According to our camera crew, the B5 Touring you see here was actually making some rather quick laps on the ‘Ring, but that doesn’t mean it will get to us any quicker. It would be blasphemy for Alpina to drop the B5 Touring before the BMW-branded M5 hit the streets. The M5 should be revealed around this time next year, so you can expect the Alpina B5 and D5 – it’s diesel-drinking, torque-producing cousin – to be officially revealed sometime after that.
So, with that said, let’s take a good look at the spy shots we have here today and talk a little more about the Alpina B5 Touring.
Continue reading to learn more about the Alpina B5 Touring.
2016 BMW X1
It’s been six years since BMW stormed the mini SUV segment with the X1, and the German automaker has just launched the second-generation version of the car that made Audi and Mercedes-Benz create the Q3 and GLA, respectively. Introduced in 2009 as the brand’s smallest crossover and fourth SUV after the X3, X5, and X6, the X1 was praised for its powerful engines, sedan-like dynamics, and good fuel economy. The first-gen car was a commercial success with more than 700,000 units sold globally through 2014, so the second-gen X1 has pretty big shoes to fill. And needless to say, it’s looking to try and best its predecessor with a new exterior design, a revamped interior, and updated drivetrains.
More importantly, the X1 has just become the first BMW-badged SUV to use a front-wheel-drive architecture, borrowing the UKL platform from the Mini Cooper. The X1 joins the 2 Series Active Tourer and 2 Series Gran Tourer to form BMW’s new family of FWD vehicles, which will expand to other nameplates in the future as well. The new X1 has some stiff competition to go against, with the Mercedes-Benz GLA and the Audi Q3 on their way to becoming just as popular, so let’s have a closer look at how it compares to its German rivals.
Continue reading to learn more about the 2016 BMW X1.
It’s pretty common to see various groups of future cars testing together, so when spy photographers sent over the latest batch of photos for the 2016 BMW 5 Series Touring station wagon, it was no surprise that new images popped up for the next-gen 2017 BMW 5 Series sedan. Better yet, it’s the plug-in hybrid version of the upcoming sedan, which will probably be named the 540e.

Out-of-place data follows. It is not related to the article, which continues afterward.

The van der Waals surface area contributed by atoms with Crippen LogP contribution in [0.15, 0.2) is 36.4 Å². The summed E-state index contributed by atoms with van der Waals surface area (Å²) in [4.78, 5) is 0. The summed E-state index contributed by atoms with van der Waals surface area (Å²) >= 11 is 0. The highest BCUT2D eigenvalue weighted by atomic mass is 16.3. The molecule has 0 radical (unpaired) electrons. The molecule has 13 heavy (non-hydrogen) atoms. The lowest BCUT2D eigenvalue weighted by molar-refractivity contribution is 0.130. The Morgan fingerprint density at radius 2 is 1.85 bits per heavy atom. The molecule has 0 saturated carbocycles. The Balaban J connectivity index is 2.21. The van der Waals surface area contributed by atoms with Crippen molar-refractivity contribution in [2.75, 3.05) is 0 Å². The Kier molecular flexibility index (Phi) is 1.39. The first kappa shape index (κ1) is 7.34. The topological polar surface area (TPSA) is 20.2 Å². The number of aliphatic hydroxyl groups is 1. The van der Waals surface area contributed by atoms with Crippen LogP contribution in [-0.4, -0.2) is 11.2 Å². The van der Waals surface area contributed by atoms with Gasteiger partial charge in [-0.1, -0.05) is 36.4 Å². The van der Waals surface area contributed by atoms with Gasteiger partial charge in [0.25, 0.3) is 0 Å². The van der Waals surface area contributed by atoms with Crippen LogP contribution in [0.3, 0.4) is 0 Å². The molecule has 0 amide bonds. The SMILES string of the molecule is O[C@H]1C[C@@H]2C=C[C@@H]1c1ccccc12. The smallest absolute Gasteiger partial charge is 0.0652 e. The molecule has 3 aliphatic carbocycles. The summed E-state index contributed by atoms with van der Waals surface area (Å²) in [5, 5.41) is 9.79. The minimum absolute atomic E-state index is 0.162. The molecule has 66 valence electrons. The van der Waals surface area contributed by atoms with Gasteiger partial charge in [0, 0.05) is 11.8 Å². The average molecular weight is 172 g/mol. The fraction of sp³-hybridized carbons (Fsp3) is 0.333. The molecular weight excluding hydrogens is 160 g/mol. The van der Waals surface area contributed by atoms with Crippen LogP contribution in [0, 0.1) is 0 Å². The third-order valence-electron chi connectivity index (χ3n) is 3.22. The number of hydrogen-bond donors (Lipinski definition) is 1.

Unlike previous spy shots, this prototype seems to be wearing production taillights (although they are heavily camouflaged) showing that BMW is getting closer to the launch of this redesigned sedan. Considering the timing, BMW could introduce the new 5 Series lineup in September at the Frankfurt Motor Show with sales likely starting early next year.
The biggest difference between this prototype and previous cars spotted is, of course, the fact that it’s a hybrid. Aside from the plug-in door on the left front fender and the “Hybrid Test Vehicle” stickers, the only visual change in this sedan is the lack of smooth, chrome exhaust finishers integrated into the fascia as were present on non-hybrid versions of the car. It’s possible the plug-in model could have hidden exhaust outlets (as some hybrids do), but there’s also the chance that a hybrid-specific fascia is still being developed.
As for what’s under the hood, the plug-in 5 Series will probably carry over the powertrain of the 2016 BMW X5 xDrive40e, which consists of a 2.0-liter four-cylinder engine paired to an eight-speed transmission with an integrated electric motor. The engine is rated at 241 horsepower and the electric motor at 111 horsepower giving the SUV a total output of 309 horsepower. The best part is the plug-in X5 has all-electric range of 19 miles at a maximum speed of 75 mph.
Continue reading for the full story.